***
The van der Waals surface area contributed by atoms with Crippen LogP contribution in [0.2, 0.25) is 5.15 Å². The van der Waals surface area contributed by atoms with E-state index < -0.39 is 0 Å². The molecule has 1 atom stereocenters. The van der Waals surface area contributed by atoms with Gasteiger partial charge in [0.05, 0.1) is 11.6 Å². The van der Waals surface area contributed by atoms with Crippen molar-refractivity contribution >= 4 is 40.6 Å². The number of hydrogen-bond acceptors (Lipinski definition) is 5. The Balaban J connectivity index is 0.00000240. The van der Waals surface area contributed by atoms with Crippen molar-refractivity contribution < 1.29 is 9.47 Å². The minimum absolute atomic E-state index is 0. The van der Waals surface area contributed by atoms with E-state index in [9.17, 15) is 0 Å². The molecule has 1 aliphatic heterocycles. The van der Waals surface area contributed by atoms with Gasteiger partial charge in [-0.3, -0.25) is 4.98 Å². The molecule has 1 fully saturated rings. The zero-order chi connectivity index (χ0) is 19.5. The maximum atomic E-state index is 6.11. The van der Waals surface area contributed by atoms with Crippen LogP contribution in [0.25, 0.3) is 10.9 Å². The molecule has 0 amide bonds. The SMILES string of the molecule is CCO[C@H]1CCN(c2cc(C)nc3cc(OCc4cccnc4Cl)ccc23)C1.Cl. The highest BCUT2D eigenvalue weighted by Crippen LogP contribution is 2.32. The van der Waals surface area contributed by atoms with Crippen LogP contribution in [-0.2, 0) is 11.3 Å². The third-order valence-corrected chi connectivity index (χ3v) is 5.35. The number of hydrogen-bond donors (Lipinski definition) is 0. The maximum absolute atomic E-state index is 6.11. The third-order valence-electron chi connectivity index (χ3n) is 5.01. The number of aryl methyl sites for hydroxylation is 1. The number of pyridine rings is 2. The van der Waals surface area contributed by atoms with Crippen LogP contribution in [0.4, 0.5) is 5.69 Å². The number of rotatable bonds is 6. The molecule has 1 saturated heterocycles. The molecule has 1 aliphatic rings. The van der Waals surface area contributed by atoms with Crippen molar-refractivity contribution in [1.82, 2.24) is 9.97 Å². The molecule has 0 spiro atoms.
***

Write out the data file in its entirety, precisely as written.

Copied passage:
The van der Waals surface area contributed by atoms with Crippen LogP contribution in [0.2, 0.25) is 5.15 Å². The van der Waals surface area contributed by atoms with E-state index < -0.39 is 0 Å². The molecule has 1 atom stereocenters. The van der Waals surface area contributed by atoms with Gasteiger partial charge in [0.05, 0.1) is 11.6 Å². The van der Waals surface area contributed by atoms with Crippen molar-refractivity contribution >= 4 is 40.6 Å². The number of hydrogen-bond acceptors (Lipinski definition) is 5. The Balaban J connectivity index is 0.00000240. The van der Waals surface area contributed by atoms with Crippen molar-refractivity contribution < 1.29 is 9.47 Å². The minimum absolute atomic E-state index is 0. The van der Waals surface area contributed by atoms with E-state index in [9.17, 15) is 0 Å². The molecule has 1 aliphatic heterocycles. The van der Waals surface area contributed by atoms with Gasteiger partial charge in [-0.3, -0.25) is 4.98 Å². The molecule has 1 fully saturated rings. The zero-order chi connectivity index (χ0) is 19.5. The maximum atomic E-state index is 6.11. The van der Waals surface area contributed by atoms with Crippen LogP contribution in [0.25, 0.3) is 10.9 Å². The molecule has 0 amide bonds. The SMILES string of the molecule is CCO[C@H]1CCN(c2cc(C)nc3cc(OCc4cccnc4Cl)ccc23)C1.Cl. The highest BCUT2D eigenvalue weighted by Crippen LogP contribution is 2.32. The van der Waals surface area contributed by atoms with Crippen LogP contribution in [-0.2, 0) is 11.3 Å². The third-order valence-corrected chi connectivity index (χ3v) is 5.35. The number of hydrogen-bond donors (Lipinski definition) is 0. The maximum absolute atomic E-state index is 6.11. The third-order valence-electron chi connectivity index (χ3n) is 5.01. The number of aryl methyl sites for hydroxylation is 1. The number of pyridine rings is 2. The van der Waals surface area contributed by atoms with Crippen LogP contribution in [0.4, 0.5) is 5.69 Å². The number of rotatable bonds is 6. The molecule has 1 saturated heterocycles. The molecule has 1 aliphatic rings. The van der Waals surface area contributed by atoms with Crippen molar-refractivity contribution in [1.82, 2.24) is 9.97 Å². The molecule has 0 spiro atoms.